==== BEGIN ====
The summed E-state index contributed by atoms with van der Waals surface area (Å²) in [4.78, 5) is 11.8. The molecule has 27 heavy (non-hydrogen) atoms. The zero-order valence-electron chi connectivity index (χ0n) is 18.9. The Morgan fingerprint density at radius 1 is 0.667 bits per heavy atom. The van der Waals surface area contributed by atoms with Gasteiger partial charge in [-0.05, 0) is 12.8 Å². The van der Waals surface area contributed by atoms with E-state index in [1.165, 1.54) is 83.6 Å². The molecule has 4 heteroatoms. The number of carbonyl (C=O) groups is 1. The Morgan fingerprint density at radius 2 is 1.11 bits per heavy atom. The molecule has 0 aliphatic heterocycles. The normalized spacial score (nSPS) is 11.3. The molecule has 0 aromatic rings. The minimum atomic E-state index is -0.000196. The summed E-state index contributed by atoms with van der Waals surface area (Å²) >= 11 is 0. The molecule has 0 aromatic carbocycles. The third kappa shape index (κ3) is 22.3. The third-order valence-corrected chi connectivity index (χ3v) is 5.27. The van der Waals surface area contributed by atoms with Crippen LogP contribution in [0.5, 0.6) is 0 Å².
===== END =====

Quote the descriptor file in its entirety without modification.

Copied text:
The summed E-state index contributed by atoms with van der Waals surface area (Å²) in [4.78, 5) is 11.8. The molecule has 27 heavy (non-hydrogen) atoms. The zero-order valence-electron chi connectivity index (χ0n) is 18.9. The Morgan fingerprint density at radius 1 is 0.667 bits per heavy atom. The van der Waals surface area contributed by atoms with Gasteiger partial charge in [-0.05, 0) is 12.8 Å². The van der Waals surface area contributed by atoms with E-state index in [1.165, 1.54) is 83.6 Å². The molecule has 4 heteroatoms. The number of carbonyl (C=O) groups is 1. The Morgan fingerprint density at radius 2 is 1.11 bits per heavy atom. The molecule has 0 aliphatic heterocycles. The normalized spacial score (nSPS) is 11.3. The molecule has 0 aromatic rings. The minimum atomic E-state index is -0.000196. The summed E-state index contributed by atoms with van der Waals surface area (Å²) >= 11 is 0. The molecule has 0 aromatic carbocycles. The third kappa shape index (κ3) is 22.3. The third-order valence-corrected chi connectivity index (χ3v) is 5.27. The van der Waals surface area contributed by atoms with Crippen LogP contribution in [0.5, 0.6) is 0 Å².